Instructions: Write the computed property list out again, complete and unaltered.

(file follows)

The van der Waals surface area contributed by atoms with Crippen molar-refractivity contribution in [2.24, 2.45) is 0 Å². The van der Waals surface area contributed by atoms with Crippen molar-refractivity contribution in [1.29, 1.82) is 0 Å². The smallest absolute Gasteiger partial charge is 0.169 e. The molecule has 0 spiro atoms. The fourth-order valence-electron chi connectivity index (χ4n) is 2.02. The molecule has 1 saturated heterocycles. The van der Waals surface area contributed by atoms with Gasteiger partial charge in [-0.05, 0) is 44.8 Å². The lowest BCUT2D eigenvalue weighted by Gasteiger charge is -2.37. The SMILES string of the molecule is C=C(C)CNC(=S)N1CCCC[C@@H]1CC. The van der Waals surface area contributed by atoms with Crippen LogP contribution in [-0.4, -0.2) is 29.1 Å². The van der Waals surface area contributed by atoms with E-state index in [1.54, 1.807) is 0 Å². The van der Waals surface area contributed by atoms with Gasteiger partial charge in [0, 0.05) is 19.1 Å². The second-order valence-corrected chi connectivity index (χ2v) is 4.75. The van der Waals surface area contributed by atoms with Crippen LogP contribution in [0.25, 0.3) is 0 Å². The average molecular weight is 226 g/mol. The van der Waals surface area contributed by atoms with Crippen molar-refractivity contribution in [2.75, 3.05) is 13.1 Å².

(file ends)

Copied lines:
The van der Waals surface area contributed by atoms with Crippen molar-refractivity contribution in [2.24, 2.45) is 0 Å². The van der Waals surface area contributed by atoms with Crippen molar-refractivity contribution in [1.29, 1.82) is 0 Å². The smallest absolute Gasteiger partial charge is 0.169 e. The molecule has 0 spiro atoms. The fourth-order valence-electron chi connectivity index (χ4n) is 2.02. The molecule has 1 saturated heterocycles. The van der Waals surface area contributed by atoms with Gasteiger partial charge in [-0.05, 0) is 44.8 Å². The lowest BCUT2D eigenvalue weighted by Gasteiger charge is -2.37. The SMILES string of the molecule is C=C(C)CNC(=S)N1CCCC[C@@H]1CC. The van der Waals surface area contributed by atoms with Crippen LogP contribution in [-0.4, -0.2) is 29.1 Å². The van der Waals surface area contributed by atoms with E-state index in [1.54, 1.807) is 0 Å². The van der Waals surface area contributed by atoms with Gasteiger partial charge in [0, 0.05) is 19.1 Å². The second-order valence-corrected chi connectivity index (χ2v) is 4.75. The van der Waals surface area contributed by atoms with Crippen LogP contribution in [0.25, 0.3) is 0 Å². The average molecular weight is 226 g/mol. The van der Waals surface area contributed by atoms with Crippen molar-refractivity contribution in [2.75, 3.05) is 13.1 Å².